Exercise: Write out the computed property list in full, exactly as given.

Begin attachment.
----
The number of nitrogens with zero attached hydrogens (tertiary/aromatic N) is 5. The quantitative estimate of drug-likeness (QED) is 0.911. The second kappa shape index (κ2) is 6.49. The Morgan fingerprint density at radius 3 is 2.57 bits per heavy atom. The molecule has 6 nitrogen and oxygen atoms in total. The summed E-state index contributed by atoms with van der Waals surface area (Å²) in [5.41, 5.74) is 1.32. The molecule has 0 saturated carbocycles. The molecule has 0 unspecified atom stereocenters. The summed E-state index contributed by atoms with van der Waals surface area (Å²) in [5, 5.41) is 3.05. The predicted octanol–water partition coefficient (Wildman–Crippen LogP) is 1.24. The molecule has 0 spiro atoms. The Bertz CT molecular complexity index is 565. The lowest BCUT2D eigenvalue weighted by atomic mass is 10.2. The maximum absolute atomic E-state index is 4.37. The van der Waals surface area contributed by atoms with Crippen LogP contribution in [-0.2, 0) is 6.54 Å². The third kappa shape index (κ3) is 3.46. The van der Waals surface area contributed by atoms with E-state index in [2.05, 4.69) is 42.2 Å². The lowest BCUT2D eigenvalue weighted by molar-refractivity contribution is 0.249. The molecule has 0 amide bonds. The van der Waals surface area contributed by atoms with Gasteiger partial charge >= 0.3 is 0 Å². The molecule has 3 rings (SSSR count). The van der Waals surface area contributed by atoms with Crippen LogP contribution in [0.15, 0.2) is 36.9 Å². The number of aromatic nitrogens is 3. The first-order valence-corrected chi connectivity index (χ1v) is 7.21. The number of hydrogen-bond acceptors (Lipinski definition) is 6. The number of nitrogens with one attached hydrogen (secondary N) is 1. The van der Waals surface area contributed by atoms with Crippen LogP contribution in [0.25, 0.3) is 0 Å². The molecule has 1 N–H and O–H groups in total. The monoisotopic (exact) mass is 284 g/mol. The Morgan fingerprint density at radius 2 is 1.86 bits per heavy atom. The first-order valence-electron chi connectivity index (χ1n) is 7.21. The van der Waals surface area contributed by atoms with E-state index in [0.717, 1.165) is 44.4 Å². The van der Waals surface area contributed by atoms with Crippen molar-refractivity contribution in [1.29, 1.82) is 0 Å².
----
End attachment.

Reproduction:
The number of nitrogens with zero attached hydrogens (tertiary/aromatic N) is 5. The quantitative estimate of drug-likeness (QED) is 0.911. The second kappa shape index (κ2) is 6.49. The Morgan fingerprint density at radius 3 is 2.57 bits per heavy atom. The molecule has 6 nitrogen and oxygen atoms in total. The summed E-state index contributed by atoms with van der Waals surface area (Å²) in [5.41, 5.74) is 1.32. The molecule has 0 saturated carbocycles. The molecule has 0 unspecified atom stereocenters. The summed E-state index contributed by atoms with van der Waals surface area (Å²) in [5, 5.41) is 3.05. The predicted octanol–water partition coefficient (Wildman–Crippen LogP) is 1.24. The molecule has 0 spiro atoms. The Bertz CT molecular complexity index is 565. The lowest BCUT2D eigenvalue weighted by atomic mass is 10.2. The maximum absolute atomic E-state index is 4.37. The van der Waals surface area contributed by atoms with Crippen LogP contribution in [-0.2, 0) is 6.54 Å². The third kappa shape index (κ3) is 3.46. The van der Waals surface area contributed by atoms with E-state index in [2.05, 4.69) is 42.2 Å². The lowest BCUT2D eigenvalue weighted by molar-refractivity contribution is 0.249. The molecule has 0 amide bonds. The van der Waals surface area contributed by atoms with Gasteiger partial charge >= 0.3 is 0 Å². The molecule has 3 rings (SSSR count). The van der Waals surface area contributed by atoms with Crippen LogP contribution in [0.15, 0.2) is 36.9 Å². The number of aromatic nitrogens is 3. The first-order valence-corrected chi connectivity index (χ1v) is 7.21. The number of hydrogen-bond acceptors (Lipinski definition) is 6. The number of nitrogens with one attached hydrogen (secondary N) is 1. The van der Waals surface area contributed by atoms with Crippen LogP contribution in [0.25, 0.3) is 0 Å². The molecule has 1 N–H and O–H groups in total. The monoisotopic (exact) mass is 284 g/mol. The Morgan fingerprint density at radius 2 is 1.86 bits per heavy atom. The first-order valence-electron chi connectivity index (χ1n) is 7.21. The van der Waals surface area contributed by atoms with E-state index in [0.717, 1.165) is 44.4 Å². The van der Waals surface area contributed by atoms with Crippen molar-refractivity contribution in [1.29, 1.82) is 0 Å².